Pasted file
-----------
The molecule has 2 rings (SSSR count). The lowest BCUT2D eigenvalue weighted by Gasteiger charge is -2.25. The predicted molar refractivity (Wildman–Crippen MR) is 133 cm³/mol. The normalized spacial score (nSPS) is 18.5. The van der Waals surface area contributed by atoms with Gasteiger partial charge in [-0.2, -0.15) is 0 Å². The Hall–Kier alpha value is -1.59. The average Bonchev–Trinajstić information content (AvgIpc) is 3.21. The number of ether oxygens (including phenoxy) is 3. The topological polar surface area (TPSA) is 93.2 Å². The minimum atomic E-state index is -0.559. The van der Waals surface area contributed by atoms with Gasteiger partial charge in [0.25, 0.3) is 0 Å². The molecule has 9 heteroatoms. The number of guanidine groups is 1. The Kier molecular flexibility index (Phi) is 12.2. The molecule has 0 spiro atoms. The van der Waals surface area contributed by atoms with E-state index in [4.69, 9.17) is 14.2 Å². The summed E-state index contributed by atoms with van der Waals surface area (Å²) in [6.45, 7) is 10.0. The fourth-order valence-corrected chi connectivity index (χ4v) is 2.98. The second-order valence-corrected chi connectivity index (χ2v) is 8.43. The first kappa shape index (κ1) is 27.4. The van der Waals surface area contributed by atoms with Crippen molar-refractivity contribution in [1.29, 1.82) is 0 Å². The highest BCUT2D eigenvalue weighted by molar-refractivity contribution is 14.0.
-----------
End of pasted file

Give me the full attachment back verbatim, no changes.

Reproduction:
The molecule has 2 rings (SSSR count). The lowest BCUT2D eigenvalue weighted by Gasteiger charge is -2.25. The predicted molar refractivity (Wildman–Crippen MR) is 133 cm³/mol. The normalized spacial score (nSPS) is 18.5. The van der Waals surface area contributed by atoms with Gasteiger partial charge in [-0.2, -0.15) is 0 Å². The Hall–Kier alpha value is -1.59. The average Bonchev–Trinajstić information content (AvgIpc) is 3.21. The number of ether oxygens (including phenoxy) is 3. The topological polar surface area (TPSA) is 93.2 Å². The minimum atomic E-state index is -0.559. The van der Waals surface area contributed by atoms with Gasteiger partial charge in [0.25, 0.3) is 0 Å². The molecule has 9 heteroatoms. The number of guanidine groups is 1. The Kier molecular flexibility index (Phi) is 12.2. The molecule has 0 spiro atoms. The van der Waals surface area contributed by atoms with E-state index in [4.69, 9.17) is 14.2 Å². The summed E-state index contributed by atoms with van der Waals surface area (Å²) in [6.45, 7) is 10.0. The fourth-order valence-corrected chi connectivity index (χ4v) is 2.98. The second-order valence-corrected chi connectivity index (χ2v) is 8.43. The first kappa shape index (κ1) is 27.4. The van der Waals surface area contributed by atoms with Crippen molar-refractivity contribution in [1.29, 1.82) is 0 Å². The highest BCUT2D eigenvalue weighted by molar-refractivity contribution is 14.0.